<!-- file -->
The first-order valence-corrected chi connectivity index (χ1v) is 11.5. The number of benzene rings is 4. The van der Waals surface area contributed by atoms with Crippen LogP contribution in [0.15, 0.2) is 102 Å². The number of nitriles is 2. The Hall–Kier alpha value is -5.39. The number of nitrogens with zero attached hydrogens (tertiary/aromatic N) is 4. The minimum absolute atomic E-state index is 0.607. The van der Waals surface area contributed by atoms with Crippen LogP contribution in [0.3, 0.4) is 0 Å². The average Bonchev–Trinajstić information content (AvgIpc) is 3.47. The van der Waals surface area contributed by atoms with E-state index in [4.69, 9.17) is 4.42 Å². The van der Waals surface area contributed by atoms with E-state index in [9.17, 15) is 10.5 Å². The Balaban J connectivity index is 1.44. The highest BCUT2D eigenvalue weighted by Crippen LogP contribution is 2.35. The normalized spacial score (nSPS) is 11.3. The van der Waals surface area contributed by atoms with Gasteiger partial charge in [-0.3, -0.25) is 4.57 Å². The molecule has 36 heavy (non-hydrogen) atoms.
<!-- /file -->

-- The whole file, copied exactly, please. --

The first-order valence-corrected chi connectivity index (χ1v) is 11.5. The number of benzene rings is 4. The van der Waals surface area contributed by atoms with Crippen LogP contribution in [0.15, 0.2) is 102 Å². The number of nitriles is 2. The Hall–Kier alpha value is -5.39. The number of nitrogens with zero attached hydrogens (tertiary/aromatic N) is 4. The minimum absolute atomic E-state index is 0.607. The van der Waals surface area contributed by atoms with Crippen LogP contribution in [0.3, 0.4) is 0 Å². The average Bonchev–Trinajstić information content (AvgIpc) is 3.47. The van der Waals surface area contributed by atoms with E-state index in [4.69, 9.17) is 4.42 Å². The van der Waals surface area contributed by atoms with E-state index in [9.17, 15) is 10.5 Å². The Balaban J connectivity index is 1.44. The highest BCUT2D eigenvalue weighted by Crippen LogP contribution is 2.35. The normalized spacial score (nSPS) is 11.3. The van der Waals surface area contributed by atoms with Gasteiger partial charge in [-0.3, -0.25) is 4.57 Å². The molecule has 36 heavy (non-hydrogen) atoms.